At Netflix, Kevin Clark will continue his life’s work … through storytelling

Kevin Clark
Kevin Clark recently sat down with President Gregory Washington to record an episode of the Access to Excellence podcast. Photo by Ron Aira/Creative Services

Kevin Clark had planned to take only a year-long sabbatical when he signed on as director of original animation for preschool programming at Netflix.

But the professor in the Learning Technologies Division in George Mason University’s College of Education and Human Development said he soon realized the position was his dream job, and he has decided to retire from the university.

“It’s a dream job because I get to create content,” Clark said. “I get to be involved in what young people and their families see, especially at the preschool level. This is some of the first media they are exposed to besides books and stories that their parents and caregivers communicate to them, so we have to get it right.”

Clark, 54, who worked at Mason for 20 years and created the Center for Digital Media Innovation and Diversity, has been one of the university’s most visible faculty members.

With expertise in interactive and digital media in education, broadening participation in STEM career and disciplines, and issues of diversity in children’s media, Clark has consulted for entertainment, technology and toy companies such as PBS, Cartoon Network, Disney, Hasbro, Mattel, Facebook, YouTube Kids, Amazon Studios and Nickelodeon.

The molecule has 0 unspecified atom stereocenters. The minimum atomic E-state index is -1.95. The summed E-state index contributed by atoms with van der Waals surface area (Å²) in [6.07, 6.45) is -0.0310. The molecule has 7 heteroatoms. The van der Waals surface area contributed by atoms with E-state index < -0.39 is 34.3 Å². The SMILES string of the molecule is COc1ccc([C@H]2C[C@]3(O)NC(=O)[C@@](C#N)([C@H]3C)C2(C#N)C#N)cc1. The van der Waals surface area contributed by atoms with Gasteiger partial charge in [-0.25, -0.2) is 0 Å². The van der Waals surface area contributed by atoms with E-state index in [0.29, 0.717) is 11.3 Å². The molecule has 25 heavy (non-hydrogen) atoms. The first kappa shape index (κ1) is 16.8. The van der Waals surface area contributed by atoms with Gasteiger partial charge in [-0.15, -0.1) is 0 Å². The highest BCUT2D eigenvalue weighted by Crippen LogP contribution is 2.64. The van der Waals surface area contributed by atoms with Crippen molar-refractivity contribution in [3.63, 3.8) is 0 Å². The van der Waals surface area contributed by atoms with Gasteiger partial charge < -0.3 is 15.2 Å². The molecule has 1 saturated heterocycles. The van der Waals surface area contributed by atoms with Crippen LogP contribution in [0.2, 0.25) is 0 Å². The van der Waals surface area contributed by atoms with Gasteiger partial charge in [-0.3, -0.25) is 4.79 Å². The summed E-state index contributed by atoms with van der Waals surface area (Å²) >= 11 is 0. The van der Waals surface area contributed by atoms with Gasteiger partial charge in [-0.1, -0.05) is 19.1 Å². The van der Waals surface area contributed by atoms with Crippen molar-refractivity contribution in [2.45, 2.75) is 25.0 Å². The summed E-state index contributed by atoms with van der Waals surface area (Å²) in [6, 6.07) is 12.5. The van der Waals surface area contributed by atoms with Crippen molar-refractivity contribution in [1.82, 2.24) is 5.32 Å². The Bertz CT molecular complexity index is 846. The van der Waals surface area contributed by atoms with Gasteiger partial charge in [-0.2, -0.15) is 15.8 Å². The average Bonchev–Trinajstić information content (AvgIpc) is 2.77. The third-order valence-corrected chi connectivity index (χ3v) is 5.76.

In 2014 he was named a Champion of Change by the Obama White House for his efforts to increase diversity and access in STEM fields.

“We need some superheroes, and you’re one of them,” Mason President Gregory Washington told Clark in the latest Access to Excellence podcast.

Clark has his hands in several Netflix projects, including “Bookmarks” and the forthcoming “Antiracist Baby,” among others.

“We include issues of diversity and inclusion within the content we’re creating,” Clark said. “We are deliberate about making sure we cover themes that have global appeal, that we involve creators and writers and animators that are representative of our audience and global population. It’s our goal to integrate it into our everyday practices.”

Netflix’s global reach is the bonus, Clark said.

“We make a show, we put it on our platform and it’s instantly available in 190 countries and territories and translated into more than 30 languages,” he said. “That we create content that has a global impact and reach is another reason I’m excited about being at Netflix.”

That said, Clark is taking at least a piece of Mason with him.

“The thing about Mason is because it was so entrepreneurial and encouraged you as a faculty member to take risks and follow your goals … that led to the work I’m doing now,” he said. “I have to think beyond what we see today. I have to be entrepreneurial. I have to be innovative. So, for me, being at Mason prepared me and equipped me for the work I’m doing now.”